JUAREZ, Mexico (Border Report) — Every migrant staying in a Juarez shelter will be getting a varicella vaccination this week, Mayor Armando Cabada said on Monday.
So will shelter employees who came in contact with any of the now 116 victims of the chickenpox outbreak that prompted the largest government-run refuge to shut its doors to new migrants last week, he said.
Cabada said two federal government health agencies, IMSS and ISSSTE, have promised to deliver 1,300 vaccines by Tuesday. The vaccines will be applied first to all the children and adults at the Leona Vicario federal shelter where the outbreak began.
Chickenpox is an infectious disease causing a mild fever and a rash of itchy inflamed blisters. It is caused by the herpes zoster virus and mainly affects children. It’s also called varicella.
Cabada also urged the migrants and people in his city, in general, to remain vigilant and seek medical attention if they notice symptoms of the highly contagious disease. Thousands of Central American, Cuban and other migrants remain in Juarez either hoping to apply for asylum in the United States or waiting for their next court appointment in El Paso, Texas.
Since last week, migrants being returned to Mexico under U.S. Customs and Border Protection’s Migrant Protection Protocols (MPP) program are being routed to church-run shelters. Additionally, healthy migrants at Leona Vicario are being separated from the sick and strict hygiene practices are being enforced there.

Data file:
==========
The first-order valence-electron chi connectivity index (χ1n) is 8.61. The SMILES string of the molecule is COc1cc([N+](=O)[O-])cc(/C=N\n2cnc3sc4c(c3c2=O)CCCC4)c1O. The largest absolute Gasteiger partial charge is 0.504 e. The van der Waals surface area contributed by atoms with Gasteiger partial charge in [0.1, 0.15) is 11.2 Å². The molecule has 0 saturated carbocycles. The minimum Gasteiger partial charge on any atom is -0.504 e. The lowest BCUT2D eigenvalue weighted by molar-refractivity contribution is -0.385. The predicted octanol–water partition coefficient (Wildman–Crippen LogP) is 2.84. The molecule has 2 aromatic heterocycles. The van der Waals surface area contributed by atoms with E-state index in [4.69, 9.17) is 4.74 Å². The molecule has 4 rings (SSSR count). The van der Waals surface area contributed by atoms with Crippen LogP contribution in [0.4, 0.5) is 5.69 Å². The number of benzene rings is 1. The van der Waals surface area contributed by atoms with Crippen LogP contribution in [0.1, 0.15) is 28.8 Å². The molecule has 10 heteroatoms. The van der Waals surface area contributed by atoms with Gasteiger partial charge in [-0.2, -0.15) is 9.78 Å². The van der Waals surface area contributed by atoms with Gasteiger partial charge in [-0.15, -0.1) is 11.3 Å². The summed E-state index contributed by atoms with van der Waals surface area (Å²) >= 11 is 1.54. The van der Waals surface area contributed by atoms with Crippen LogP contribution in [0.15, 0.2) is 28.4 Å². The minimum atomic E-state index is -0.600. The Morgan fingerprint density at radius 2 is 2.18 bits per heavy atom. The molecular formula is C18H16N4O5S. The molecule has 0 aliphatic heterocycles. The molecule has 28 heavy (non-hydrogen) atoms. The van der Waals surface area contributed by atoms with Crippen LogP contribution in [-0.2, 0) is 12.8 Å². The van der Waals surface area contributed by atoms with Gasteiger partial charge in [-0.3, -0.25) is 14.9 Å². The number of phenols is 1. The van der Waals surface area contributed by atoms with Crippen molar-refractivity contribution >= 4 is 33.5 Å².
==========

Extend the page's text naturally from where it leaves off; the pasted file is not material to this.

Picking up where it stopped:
The outbreak began on Dec. 7, when a Honduran minor developed symptoms and spread the infectious disease to other children and adults at the shelter, doctors with the Chihuahua state Health Department said last week. Mexican officials said it was hard for them at first to gauge the magnitude of the outbreak because some victims of the disease take up to two weeks to develop the symptoms.
As of last week, shelter officials are urging all guests to practice frequent handwashing, common spaces are being kept as clean as possible and linens from beds utilized by the sick are being disposed of, federal and state officials said.
Most of the victims have been children between 5 and 14 years old, though several smaller children and eight adults have been diagnosed as well, health officials told Border Report last Friday. The shelter back then was holding 811 migrants, mostly from Central America; about half of the total shelter population consists of children.
Cabada said there is plenty of room for migrants at other shelters because new arrivals to the city have been scarce this month because of the cold weather.
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